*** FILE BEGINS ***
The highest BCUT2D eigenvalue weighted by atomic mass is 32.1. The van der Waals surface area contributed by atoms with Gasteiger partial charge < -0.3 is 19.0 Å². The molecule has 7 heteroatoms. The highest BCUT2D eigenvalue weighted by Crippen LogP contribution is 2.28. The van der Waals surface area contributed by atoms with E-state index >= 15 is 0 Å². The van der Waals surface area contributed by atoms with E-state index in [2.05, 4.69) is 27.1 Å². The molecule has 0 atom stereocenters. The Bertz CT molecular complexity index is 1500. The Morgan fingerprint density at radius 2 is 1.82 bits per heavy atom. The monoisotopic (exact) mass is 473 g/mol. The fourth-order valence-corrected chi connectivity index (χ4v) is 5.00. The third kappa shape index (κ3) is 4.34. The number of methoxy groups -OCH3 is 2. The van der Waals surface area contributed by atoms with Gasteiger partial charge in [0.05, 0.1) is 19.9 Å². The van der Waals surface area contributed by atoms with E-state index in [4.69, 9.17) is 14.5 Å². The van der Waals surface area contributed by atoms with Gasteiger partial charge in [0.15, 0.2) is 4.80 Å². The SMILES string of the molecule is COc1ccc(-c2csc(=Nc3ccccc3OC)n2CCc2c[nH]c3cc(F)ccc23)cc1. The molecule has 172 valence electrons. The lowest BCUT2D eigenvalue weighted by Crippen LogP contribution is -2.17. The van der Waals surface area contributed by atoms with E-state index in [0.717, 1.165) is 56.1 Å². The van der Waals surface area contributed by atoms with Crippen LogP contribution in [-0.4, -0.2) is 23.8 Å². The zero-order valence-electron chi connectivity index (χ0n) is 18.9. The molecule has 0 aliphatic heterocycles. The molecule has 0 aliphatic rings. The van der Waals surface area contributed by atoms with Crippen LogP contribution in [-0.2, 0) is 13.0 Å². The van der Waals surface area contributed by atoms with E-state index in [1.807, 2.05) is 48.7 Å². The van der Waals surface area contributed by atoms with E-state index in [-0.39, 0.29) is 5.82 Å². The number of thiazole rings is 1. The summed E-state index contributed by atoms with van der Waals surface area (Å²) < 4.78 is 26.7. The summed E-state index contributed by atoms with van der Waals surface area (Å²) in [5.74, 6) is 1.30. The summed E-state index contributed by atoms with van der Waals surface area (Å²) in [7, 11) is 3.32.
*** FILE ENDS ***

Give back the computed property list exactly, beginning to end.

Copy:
The highest BCUT2D eigenvalue weighted by atomic mass is 32.1. The van der Waals surface area contributed by atoms with Gasteiger partial charge < -0.3 is 19.0 Å². The molecule has 7 heteroatoms. The highest BCUT2D eigenvalue weighted by Crippen LogP contribution is 2.28. The van der Waals surface area contributed by atoms with E-state index >= 15 is 0 Å². The van der Waals surface area contributed by atoms with E-state index in [2.05, 4.69) is 27.1 Å². The molecule has 0 atom stereocenters. The Bertz CT molecular complexity index is 1500. The Morgan fingerprint density at radius 2 is 1.82 bits per heavy atom. The monoisotopic (exact) mass is 473 g/mol. The fourth-order valence-corrected chi connectivity index (χ4v) is 5.00. The third kappa shape index (κ3) is 4.34. The number of methoxy groups -OCH3 is 2. The van der Waals surface area contributed by atoms with Gasteiger partial charge in [0.05, 0.1) is 19.9 Å². The van der Waals surface area contributed by atoms with E-state index in [4.69, 9.17) is 14.5 Å². The van der Waals surface area contributed by atoms with Gasteiger partial charge in [0.15, 0.2) is 4.80 Å². The SMILES string of the molecule is COc1ccc(-c2csc(=Nc3ccccc3OC)n2CCc2c[nH]c3cc(F)ccc23)cc1. The molecule has 172 valence electrons. The lowest BCUT2D eigenvalue weighted by Crippen LogP contribution is -2.17. The van der Waals surface area contributed by atoms with E-state index in [0.717, 1.165) is 56.1 Å². The van der Waals surface area contributed by atoms with Crippen LogP contribution in [-0.4, -0.2) is 23.8 Å². The zero-order valence-electron chi connectivity index (χ0n) is 18.9. The molecule has 0 aliphatic heterocycles. The molecule has 0 aliphatic rings. The van der Waals surface area contributed by atoms with Crippen LogP contribution in [-0.2, 0) is 13.0 Å². The van der Waals surface area contributed by atoms with E-state index in [1.807, 2.05) is 48.7 Å². The van der Waals surface area contributed by atoms with E-state index in [-0.39, 0.29) is 5.82 Å². The number of thiazole rings is 1. The summed E-state index contributed by atoms with van der Waals surface area (Å²) < 4.78 is 26.7. The summed E-state index contributed by atoms with van der Waals surface area (Å²) in [5.74, 6) is 1.30. The summed E-state index contributed by atoms with van der Waals surface area (Å²) in [7, 11) is 3.32.